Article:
He begins by explaining that there are 120 million fare combinations on our rail network and one-size-fits-all is not practicable. He also points out that the Government sets regulated fares – commuter fares – according to the RPI+1 formula and that represents about 60% of all the fares on the network.
“We set the unregulated fares and they have to be married with the regulated fares in some way. There are much cleverer people than me that do this and working it out so you don’t have anomalies within the system is a bit like 3D chess.”
People notice fare rises more when times are hard. How does the recession affect his business?
He tells me it’s push and pull. On the one hand people might get rid of the second family car, which means more travel on public transport.
“At the same time we don’t want fewer people in employment because transport is a derived demand.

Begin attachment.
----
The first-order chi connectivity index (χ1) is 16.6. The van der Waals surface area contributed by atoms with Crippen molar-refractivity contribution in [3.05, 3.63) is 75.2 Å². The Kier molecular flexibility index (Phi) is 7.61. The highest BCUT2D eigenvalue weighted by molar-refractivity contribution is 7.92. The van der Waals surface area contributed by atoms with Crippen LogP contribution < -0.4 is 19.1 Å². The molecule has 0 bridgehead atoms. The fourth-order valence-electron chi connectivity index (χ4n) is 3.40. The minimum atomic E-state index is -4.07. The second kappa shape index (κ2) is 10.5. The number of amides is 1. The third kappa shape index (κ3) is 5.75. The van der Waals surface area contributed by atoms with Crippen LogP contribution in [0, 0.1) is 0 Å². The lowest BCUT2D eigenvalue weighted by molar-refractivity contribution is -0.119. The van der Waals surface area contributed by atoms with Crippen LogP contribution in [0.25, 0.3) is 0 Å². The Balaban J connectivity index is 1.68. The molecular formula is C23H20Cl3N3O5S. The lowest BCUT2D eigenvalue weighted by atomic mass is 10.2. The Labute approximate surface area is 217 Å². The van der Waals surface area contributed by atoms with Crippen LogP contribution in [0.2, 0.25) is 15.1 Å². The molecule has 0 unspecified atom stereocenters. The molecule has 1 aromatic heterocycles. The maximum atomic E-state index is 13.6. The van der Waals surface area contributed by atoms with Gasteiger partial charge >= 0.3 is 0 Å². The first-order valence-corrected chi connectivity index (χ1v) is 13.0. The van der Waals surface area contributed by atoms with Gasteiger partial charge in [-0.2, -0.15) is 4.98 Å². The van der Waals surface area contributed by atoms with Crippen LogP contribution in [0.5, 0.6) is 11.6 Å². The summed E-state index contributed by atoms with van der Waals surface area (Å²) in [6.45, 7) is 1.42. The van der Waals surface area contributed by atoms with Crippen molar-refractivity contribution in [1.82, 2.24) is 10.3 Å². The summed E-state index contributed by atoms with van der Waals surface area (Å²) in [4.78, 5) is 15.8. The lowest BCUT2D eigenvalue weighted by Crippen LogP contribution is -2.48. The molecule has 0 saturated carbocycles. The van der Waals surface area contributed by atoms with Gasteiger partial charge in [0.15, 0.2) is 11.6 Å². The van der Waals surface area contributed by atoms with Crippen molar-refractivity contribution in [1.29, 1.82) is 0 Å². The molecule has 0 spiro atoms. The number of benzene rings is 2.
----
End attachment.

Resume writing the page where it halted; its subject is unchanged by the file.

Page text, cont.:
“People travel by public transport to get somewhere to do something, so I want an economic vibrancy which means people want to travel,” he says.
“But all in all, we are still getting passenger growth on our buses and trains, and on trains as a whole there’s been a 45% growth in passenger numbers over the past 10 years.
“Trains, for all the criticism, are a success story. In the past 10 years we’ve had more passenger journeys on trains than at any time since the 1920s.”
So where does he see the future growth for Go-Ahead? Overseas?
“Our core business is in the UK, that’s what we understand and where our strengths are. It’s hard enough understanding the UK market at times, let alone trying to understand somewhere else in the world!”